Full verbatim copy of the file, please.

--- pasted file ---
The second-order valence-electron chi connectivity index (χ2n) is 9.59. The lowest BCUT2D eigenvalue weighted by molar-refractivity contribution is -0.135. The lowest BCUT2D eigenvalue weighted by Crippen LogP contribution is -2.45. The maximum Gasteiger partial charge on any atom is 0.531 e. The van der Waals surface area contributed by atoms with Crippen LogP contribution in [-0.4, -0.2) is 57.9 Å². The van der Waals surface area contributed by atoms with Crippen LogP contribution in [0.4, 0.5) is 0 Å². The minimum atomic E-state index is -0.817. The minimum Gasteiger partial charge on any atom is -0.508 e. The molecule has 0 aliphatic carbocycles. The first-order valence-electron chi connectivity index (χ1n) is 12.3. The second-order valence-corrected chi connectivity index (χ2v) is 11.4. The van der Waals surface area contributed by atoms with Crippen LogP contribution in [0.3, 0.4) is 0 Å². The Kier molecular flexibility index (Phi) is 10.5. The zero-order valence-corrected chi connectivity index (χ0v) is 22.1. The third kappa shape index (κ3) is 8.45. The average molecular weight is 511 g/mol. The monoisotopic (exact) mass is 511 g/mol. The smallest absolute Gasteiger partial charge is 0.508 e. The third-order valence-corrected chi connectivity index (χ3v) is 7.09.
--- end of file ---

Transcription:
The second-order valence-electron chi connectivity index (χ2n) is 9.59. The lowest BCUT2D eigenvalue weighted by molar-refractivity contribution is -0.135. The lowest BCUT2D eigenvalue weighted by Crippen LogP contribution is -2.45. The maximum Gasteiger partial charge on any atom is 0.531 e. The van der Waals surface area contributed by atoms with Crippen LogP contribution in [-0.4, -0.2) is 57.9 Å². The van der Waals surface area contributed by atoms with Crippen LogP contribution in [0.4, 0.5) is 0 Å². The minimum atomic E-state index is -0.817. The minimum Gasteiger partial charge on any atom is -0.508 e. The molecule has 0 aliphatic carbocycles. The first-order valence-electron chi connectivity index (χ1n) is 12.3. The second-order valence-corrected chi connectivity index (χ2v) is 11.4. The van der Waals surface area contributed by atoms with Crippen LogP contribution in [0.3, 0.4) is 0 Å². The Kier molecular flexibility index (Phi) is 10.5. The zero-order valence-corrected chi connectivity index (χ0v) is 22.1. The third kappa shape index (κ3) is 8.45. The average molecular weight is 511 g/mol. The monoisotopic (exact) mass is 511 g/mol. The smallest absolute Gasteiger partial charge is 0.508 e. The third-order valence-corrected chi connectivity index (χ3v) is 7.09.